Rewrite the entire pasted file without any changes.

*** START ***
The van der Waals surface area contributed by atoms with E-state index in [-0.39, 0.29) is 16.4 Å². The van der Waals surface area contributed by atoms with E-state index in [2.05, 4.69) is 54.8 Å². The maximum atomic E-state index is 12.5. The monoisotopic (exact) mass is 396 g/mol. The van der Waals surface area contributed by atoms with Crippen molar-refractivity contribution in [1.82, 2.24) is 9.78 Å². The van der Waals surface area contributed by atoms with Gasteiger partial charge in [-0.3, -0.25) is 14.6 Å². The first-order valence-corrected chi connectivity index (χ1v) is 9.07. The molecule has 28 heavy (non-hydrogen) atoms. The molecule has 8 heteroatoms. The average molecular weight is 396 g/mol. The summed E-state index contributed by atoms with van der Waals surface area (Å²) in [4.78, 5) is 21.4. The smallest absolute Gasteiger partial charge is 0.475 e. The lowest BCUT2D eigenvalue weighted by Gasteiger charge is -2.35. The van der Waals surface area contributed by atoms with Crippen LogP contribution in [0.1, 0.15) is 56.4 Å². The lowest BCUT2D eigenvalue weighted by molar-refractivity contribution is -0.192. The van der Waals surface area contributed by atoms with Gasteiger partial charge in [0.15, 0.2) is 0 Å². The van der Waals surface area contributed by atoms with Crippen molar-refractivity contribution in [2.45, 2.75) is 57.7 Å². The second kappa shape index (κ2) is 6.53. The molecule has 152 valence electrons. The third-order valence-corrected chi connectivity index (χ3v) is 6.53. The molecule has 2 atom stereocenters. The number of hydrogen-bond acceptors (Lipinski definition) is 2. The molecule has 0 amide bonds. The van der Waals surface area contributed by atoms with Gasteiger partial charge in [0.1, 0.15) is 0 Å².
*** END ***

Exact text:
The van der Waals surface area contributed by atoms with E-state index in [-0.39, 0.29) is 16.4 Å². The van der Waals surface area contributed by atoms with E-state index in [2.05, 4.69) is 54.8 Å². The maximum atomic E-state index is 12.5. The monoisotopic (exact) mass is 396 g/mol. The van der Waals surface area contributed by atoms with Crippen molar-refractivity contribution in [1.82, 2.24) is 9.78 Å². The van der Waals surface area contributed by atoms with Gasteiger partial charge in [-0.3, -0.25) is 14.6 Å². The first-order valence-corrected chi connectivity index (χ1v) is 9.07. The molecule has 28 heavy (non-hydrogen) atoms. The molecule has 8 heteroatoms. The average molecular weight is 396 g/mol. The summed E-state index contributed by atoms with van der Waals surface area (Å²) in [4.78, 5) is 21.4. The smallest absolute Gasteiger partial charge is 0.475 e. The lowest BCUT2D eigenvalue weighted by Gasteiger charge is -2.35. The van der Waals surface area contributed by atoms with Crippen LogP contribution in [0.1, 0.15) is 56.4 Å². The lowest BCUT2D eigenvalue weighted by molar-refractivity contribution is -0.192. The van der Waals surface area contributed by atoms with Gasteiger partial charge in [0.15, 0.2) is 0 Å². The van der Waals surface area contributed by atoms with Crippen molar-refractivity contribution in [2.45, 2.75) is 57.7 Å². The second kappa shape index (κ2) is 6.53. The molecule has 152 valence electrons. The third-order valence-corrected chi connectivity index (χ3v) is 6.53. The molecule has 2 atom stereocenters. The number of hydrogen-bond acceptors (Lipinski definition) is 2. The molecule has 0 amide bonds. The van der Waals surface area contributed by atoms with Gasteiger partial charge in [0.1, 0.15) is 0 Å².